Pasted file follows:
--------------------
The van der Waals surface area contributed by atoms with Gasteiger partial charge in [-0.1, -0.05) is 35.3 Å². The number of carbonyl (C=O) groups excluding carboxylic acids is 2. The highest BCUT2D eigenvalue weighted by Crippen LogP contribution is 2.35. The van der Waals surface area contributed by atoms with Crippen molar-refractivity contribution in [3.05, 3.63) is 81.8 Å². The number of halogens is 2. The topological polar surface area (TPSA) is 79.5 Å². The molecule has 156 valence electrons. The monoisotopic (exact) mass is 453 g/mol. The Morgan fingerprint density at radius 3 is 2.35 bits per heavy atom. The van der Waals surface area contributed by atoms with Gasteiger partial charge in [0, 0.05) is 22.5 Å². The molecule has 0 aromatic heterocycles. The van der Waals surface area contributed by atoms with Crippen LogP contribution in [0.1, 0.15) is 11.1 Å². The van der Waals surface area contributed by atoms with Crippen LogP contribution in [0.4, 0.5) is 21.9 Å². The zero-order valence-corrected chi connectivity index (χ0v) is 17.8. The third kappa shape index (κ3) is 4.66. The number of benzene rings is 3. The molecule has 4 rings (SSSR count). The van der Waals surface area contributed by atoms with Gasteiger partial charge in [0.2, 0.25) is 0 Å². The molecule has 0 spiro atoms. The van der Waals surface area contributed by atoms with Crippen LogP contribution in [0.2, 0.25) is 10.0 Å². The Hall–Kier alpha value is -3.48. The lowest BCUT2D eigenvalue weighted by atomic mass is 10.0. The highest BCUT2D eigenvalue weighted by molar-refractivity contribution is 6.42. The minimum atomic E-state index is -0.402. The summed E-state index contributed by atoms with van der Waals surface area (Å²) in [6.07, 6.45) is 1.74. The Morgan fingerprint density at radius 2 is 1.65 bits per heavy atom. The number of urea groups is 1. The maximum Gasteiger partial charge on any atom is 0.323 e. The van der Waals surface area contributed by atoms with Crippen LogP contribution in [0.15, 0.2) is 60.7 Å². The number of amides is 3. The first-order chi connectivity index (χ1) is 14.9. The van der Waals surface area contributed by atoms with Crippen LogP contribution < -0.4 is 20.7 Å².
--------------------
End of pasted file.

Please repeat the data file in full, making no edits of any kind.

The van der Waals surface area contributed by atoms with Gasteiger partial charge in [-0.1, -0.05) is 35.3 Å². The number of carbonyl (C=O) groups excluding carboxylic acids is 2. The highest BCUT2D eigenvalue weighted by Crippen LogP contribution is 2.35. The van der Waals surface area contributed by atoms with Crippen molar-refractivity contribution in [3.05, 3.63) is 81.8 Å². The number of halogens is 2. The topological polar surface area (TPSA) is 79.5 Å². The molecule has 156 valence electrons. The monoisotopic (exact) mass is 453 g/mol. The Morgan fingerprint density at radius 3 is 2.35 bits per heavy atom. The van der Waals surface area contributed by atoms with Gasteiger partial charge in [0, 0.05) is 22.5 Å². The molecule has 0 aromatic heterocycles. The van der Waals surface area contributed by atoms with Crippen LogP contribution in [0.1, 0.15) is 11.1 Å². The van der Waals surface area contributed by atoms with Crippen LogP contribution in [0.4, 0.5) is 21.9 Å². The zero-order valence-corrected chi connectivity index (χ0v) is 17.8. The third kappa shape index (κ3) is 4.66. The number of benzene rings is 3. The molecule has 4 rings (SSSR count). The van der Waals surface area contributed by atoms with Gasteiger partial charge in [0.2, 0.25) is 0 Å². The molecule has 0 spiro atoms. The van der Waals surface area contributed by atoms with Crippen LogP contribution in [0.2, 0.25) is 10.0 Å². The Hall–Kier alpha value is -3.48. The lowest BCUT2D eigenvalue weighted by atomic mass is 10.0. The highest BCUT2D eigenvalue weighted by molar-refractivity contribution is 6.42. The minimum atomic E-state index is -0.402. The summed E-state index contributed by atoms with van der Waals surface area (Å²) in [6.07, 6.45) is 1.74. The Morgan fingerprint density at radius 2 is 1.65 bits per heavy atom. The number of urea groups is 1. The maximum Gasteiger partial charge on any atom is 0.323 e. The van der Waals surface area contributed by atoms with Crippen LogP contribution in [0.15, 0.2) is 60.7 Å². The number of amides is 3. The first-order chi connectivity index (χ1) is 14.9. The van der Waals surface area contributed by atoms with Crippen LogP contribution < -0.4 is 20.7 Å².